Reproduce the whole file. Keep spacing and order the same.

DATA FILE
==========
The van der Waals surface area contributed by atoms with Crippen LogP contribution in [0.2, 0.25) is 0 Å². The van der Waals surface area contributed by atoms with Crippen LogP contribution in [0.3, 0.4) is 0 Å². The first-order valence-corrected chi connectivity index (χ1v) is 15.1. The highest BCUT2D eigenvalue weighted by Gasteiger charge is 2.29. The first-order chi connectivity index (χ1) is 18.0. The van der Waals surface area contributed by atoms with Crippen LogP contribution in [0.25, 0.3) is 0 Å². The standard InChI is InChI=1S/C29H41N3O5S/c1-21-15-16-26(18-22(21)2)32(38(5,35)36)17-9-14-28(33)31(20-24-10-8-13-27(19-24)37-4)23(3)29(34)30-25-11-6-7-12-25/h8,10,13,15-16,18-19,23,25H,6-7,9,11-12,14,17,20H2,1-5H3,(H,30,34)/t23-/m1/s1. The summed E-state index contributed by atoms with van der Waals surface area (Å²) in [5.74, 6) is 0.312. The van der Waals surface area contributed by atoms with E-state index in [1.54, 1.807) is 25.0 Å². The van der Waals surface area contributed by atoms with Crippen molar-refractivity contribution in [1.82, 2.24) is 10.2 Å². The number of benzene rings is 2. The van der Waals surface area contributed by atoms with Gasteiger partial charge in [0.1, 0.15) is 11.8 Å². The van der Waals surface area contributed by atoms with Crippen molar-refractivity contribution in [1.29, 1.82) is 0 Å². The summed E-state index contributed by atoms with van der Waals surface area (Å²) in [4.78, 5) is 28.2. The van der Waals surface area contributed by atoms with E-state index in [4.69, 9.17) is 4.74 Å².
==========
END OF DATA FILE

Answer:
The van der Waals surface area contributed by atoms with Crippen LogP contribution in [0.2, 0.25) is 0 Å². The van der Waals surface area contributed by atoms with Crippen LogP contribution in [0.3, 0.4) is 0 Å². The first-order valence-corrected chi connectivity index (χ1v) is 15.1. The highest BCUT2D eigenvalue weighted by Gasteiger charge is 2.29. The first-order chi connectivity index (χ1) is 18.0. The van der Waals surface area contributed by atoms with Crippen LogP contribution in [0.25, 0.3) is 0 Å². The standard InChI is InChI=1S/C29H41N3O5S/c1-21-15-16-26(18-22(21)2)32(38(5,35)36)17-9-14-28(33)31(20-24-10-8-13-27(19-24)37-4)23(3)29(34)30-25-11-6-7-12-25/h8,10,13,15-16,18-19,23,25H,6-7,9,11-12,14,17,20H2,1-5H3,(H,30,34)/t23-/m1/s1. The summed E-state index contributed by atoms with van der Waals surface area (Å²) in [5.74, 6) is 0.312. The van der Waals surface area contributed by atoms with E-state index in [1.54, 1.807) is 25.0 Å². The van der Waals surface area contributed by atoms with Crippen molar-refractivity contribution in [1.82, 2.24) is 10.2 Å². The number of benzene rings is 2. The van der Waals surface area contributed by atoms with Gasteiger partial charge in [0.1, 0.15) is 11.8 Å². The van der Waals surface area contributed by atoms with Crippen molar-refractivity contribution in [1.29, 1.82) is 0 Å². The summed E-state index contributed by atoms with van der Waals surface area (Å²) in [4.78, 5) is 28.2. The van der Waals surface area contributed by atoms with E-state index in [4.69, 9.17) is 4.74 Å².